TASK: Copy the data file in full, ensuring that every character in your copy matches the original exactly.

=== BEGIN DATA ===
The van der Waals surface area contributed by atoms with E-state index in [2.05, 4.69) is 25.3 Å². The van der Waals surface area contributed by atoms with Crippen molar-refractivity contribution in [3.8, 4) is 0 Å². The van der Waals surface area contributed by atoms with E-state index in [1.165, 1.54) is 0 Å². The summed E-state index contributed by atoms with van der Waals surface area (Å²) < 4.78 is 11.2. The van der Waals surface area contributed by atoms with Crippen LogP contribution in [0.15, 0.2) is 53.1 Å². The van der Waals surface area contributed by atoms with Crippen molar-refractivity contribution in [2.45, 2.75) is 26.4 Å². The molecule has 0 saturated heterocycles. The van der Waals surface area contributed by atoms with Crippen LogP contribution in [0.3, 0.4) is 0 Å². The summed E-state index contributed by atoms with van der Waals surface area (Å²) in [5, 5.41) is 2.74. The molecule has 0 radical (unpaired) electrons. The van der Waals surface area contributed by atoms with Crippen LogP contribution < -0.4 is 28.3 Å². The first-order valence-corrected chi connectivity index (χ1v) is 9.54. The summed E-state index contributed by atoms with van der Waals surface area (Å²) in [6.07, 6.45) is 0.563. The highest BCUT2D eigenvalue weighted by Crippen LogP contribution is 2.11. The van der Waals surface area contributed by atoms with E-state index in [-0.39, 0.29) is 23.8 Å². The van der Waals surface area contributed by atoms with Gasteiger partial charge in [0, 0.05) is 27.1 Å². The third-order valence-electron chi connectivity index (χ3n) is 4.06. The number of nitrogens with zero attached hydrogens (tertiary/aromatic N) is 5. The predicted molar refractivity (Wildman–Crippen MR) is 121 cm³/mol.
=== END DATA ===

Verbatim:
The van der Waals surface area contributed by atoms with E-state index in [2.05, 4.69) is 25.3 Å². The van der Waals surface area contributed by atoms with Crippen molar-refractivity contribution in [3.8, 4) is 0 Å². The van der Waals surface area contributed by atoms with E-state index in [1.165, 1.54) is 0 Å². The summed E-state index contributed by atoms with van der Waals surface area (Å²) < 4.78 is 11.2. The van der Waals surface area contributed by atoms with Crippen LogP contribution in [0.15, 0.2) is 53.1 Å². The van der Waals surface area contributed by atoms with Crippen molar-refractivity contribution in [2.45, 2.75) is 26.4 Å². The molecule has 0 saturated heterocycles. The van der Waals surface area contributed by atoms with Crippen LogP contribution in [0.3, 0.4) is 0 Å². The summed E-state index contributed by atoms with van der Waals surface area (Å²) in [5, 5.41) is 2.74. The molecule has 0 radical (unpaired) electrons. The van der Waals surface area contributed by atoms with Crippen LogP contribution < -0.4 is 28.3 Å². The first-order valence-corrected chi connectivity index (χ1v) is 9.54. The summed E-state index contributed by atoms with van der Waals surface area (Å²) in [6.07, 6.45) is 0.563. The highest BCUT2D eigenvalue weighted by Crippen LogP contribution is 2.11. The van der Waals surface area contributed by atoms with E-state index in [-0.39, 0.29) is 23.8 Å². The van der Waals surface area contributed by atoms with Gasteiger partial charge in [0, 0.05) is 27.1 Å². The third-order valence-electron chi connectivity index (χ3n) is 4.06. The number of nitrogens with zero attached hydrogens (tertiary/aromatic N) is 5. The predicted molar refractivity (Wildman–Crippen MR) is 121 cm³/mol.